Latest from Bloomberg Law.
Big changes may be in store for Google. The tech giant was given an ultimatum by FTC Chairman Jonathan Leibowitz to settle its pending antitrust probe in the coming days or face a lawsuit, sources tell Bloomberg News. The agency has been investigating Google for almost two years for favoring its own services in search results, providing exclusive search services to online publishers and a whole host of other issues. If it chooses to file a complaint, the FTC can do so in either its own administrative court or the Federal court system.
Next, voters in Colorado and Washington legalized marijuana for recreational use last week, but the federal government still bans the drug. So what to do? State AGs from Washington and Colorado are meeting with US Attorney General Eric Holder’s office to see if the federal government plans to sue to block the measures. Does the federal law trump the state pot measures? We wouldn’t be surprised to see the issue eventually end up in court.
Finally, more big firms are feeling the urge to merge. On Wednesday, the UK’s Norton Rose announced it is merging with U.S. firm Fulbright & Jaworski, creating a 3,800-attorney firm with 55 offices worldwide. It’s not the first time Fulbright has considered a merger. Earlier this year, it was reportedly in talks with Pillsbury Winthrop. And it’s the second major cross-border merger announced in as many weeks. Last week, SNR Denton announced a three-way merger with Canadian and European firms, creating a 2,500-lawyer conglomeration.
Full video below.
In this complex world, investors still focus on one subject only. Last week was JPM, this week is all about Facebook. Let’s not forget about Spain, Greece and others with all this Facebook frenzy. FB will be a great trading stock, but value investors should go somwhere else. Guest post by Azizonomics.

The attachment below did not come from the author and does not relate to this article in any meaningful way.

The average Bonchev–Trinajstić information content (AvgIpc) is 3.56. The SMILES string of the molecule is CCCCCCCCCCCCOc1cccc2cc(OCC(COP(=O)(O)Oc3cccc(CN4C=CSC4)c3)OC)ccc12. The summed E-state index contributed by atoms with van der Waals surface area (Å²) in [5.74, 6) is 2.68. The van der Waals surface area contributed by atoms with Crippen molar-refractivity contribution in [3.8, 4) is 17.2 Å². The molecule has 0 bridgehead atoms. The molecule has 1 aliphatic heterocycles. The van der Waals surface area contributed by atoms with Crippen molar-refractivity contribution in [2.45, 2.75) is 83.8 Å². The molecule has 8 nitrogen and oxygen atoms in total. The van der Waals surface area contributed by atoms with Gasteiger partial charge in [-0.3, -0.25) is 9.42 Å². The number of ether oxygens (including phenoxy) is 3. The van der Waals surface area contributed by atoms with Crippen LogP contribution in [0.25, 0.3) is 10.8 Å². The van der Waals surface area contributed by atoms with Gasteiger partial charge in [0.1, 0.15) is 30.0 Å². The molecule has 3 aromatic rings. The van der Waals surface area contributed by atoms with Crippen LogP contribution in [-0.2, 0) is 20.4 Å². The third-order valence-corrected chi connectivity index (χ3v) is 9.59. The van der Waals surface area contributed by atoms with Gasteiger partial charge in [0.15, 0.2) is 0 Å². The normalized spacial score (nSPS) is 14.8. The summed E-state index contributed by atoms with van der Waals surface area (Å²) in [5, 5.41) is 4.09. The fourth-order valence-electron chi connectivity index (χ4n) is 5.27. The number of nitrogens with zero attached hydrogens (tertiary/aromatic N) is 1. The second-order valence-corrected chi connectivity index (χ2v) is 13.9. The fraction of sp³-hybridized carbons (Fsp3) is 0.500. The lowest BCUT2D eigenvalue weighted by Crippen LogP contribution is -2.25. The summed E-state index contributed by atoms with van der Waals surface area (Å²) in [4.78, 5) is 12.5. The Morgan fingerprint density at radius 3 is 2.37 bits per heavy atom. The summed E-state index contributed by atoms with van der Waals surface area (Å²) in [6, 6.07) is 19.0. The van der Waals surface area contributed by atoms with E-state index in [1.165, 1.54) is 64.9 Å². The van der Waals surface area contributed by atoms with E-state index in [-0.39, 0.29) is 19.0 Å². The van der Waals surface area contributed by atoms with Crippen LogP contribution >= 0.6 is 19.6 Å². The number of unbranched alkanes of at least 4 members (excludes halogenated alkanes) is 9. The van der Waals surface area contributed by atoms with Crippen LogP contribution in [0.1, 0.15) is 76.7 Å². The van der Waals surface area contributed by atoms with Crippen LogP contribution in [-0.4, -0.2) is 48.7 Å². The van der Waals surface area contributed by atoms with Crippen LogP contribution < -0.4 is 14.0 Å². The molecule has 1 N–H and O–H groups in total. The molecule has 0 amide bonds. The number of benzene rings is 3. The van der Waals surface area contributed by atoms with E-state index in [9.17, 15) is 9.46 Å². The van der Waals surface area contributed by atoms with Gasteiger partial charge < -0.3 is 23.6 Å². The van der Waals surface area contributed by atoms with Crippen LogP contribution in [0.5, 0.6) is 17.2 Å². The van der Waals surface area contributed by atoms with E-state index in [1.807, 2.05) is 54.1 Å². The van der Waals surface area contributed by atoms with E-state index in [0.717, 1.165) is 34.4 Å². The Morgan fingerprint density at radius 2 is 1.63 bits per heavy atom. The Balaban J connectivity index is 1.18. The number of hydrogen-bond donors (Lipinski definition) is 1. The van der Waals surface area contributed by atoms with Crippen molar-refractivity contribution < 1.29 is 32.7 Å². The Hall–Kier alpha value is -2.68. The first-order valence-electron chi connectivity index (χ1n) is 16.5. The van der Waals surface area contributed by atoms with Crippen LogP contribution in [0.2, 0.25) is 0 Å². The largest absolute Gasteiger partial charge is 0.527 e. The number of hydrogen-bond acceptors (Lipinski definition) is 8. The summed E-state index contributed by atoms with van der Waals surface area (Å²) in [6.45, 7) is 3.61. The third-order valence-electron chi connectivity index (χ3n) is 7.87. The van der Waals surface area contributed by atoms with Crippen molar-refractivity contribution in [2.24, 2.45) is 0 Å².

What is there to say about Facebook?
Why would anyone buy a company’s stock when they have no real profit pedigree? When their advertising profit in 2011 came to just over $1 billion, and their book value is the region of $100 billion, how can that really make any sense other than to the kind of nutcase zombie trader who takes Jim Cramer seriously? The sad truth is that people are just not clicking the ads; Facebook ads receive far fewer clicks than competitors such as Google’s AdSense.
If Facebook was floating with a book value of $5-10 billion (or around $2-4 per share) we would be talking about a serious business proposition, albeit one which is already rather saturated (given that there are 2.3 billion internet users, and Facebook already has its claws into 900 million of them). But at these levels? What are people paying for?
Some say the name recognition and momentum (but that’s just paying for hype) as well as the infrastructure and data that Facebook owns. Certainly five or six years of a big chunk of humanity’s likes and dislikes is a valuable database. But how do they monetise that? Does Zuckerberg have any credible plan?
Before you consider going all in long over the weekend, check out some charts below. After the Markets rallied hard over the past week, many shorts have been covering in this brutal squeeze. We know of many smart investors absolutely crushed this week. Some hedge funds have had a real nightmare, after the fundamental positions have been squeezed out totally.
The whole market has actually not done anything in two months, but building a consolidation pattern, with volatile swings. We are currently trading in no trend market, but the squeeze should start diminshing. Maybe putting on some shorts for the weekend….?
SPX hitting resistance levels.
You can’t get only good news after the close. Google beating estimates and stock surging, but Fitch just downgraded several of the biggest Investment Banks.
Fitch Reviewing Global Trading and Universal Banks; Places Seven on Rating Watch Negative
In conjunction with a broad assessment of the ratings for the largest banking institutions in the world, Fitch Ratings is conducting a review of the global trading and universal banks in its rating portfolio. As part of that review, Fitch has placed the Viability Ratings (VRs) of seven and the long-term Issuer Default Ratings (IDRs) of six global trading and universal banks on Rating Watch Negative. At the same time, Fitch has placed the short-term IDRs of four of the banks on Rating Watch Negative.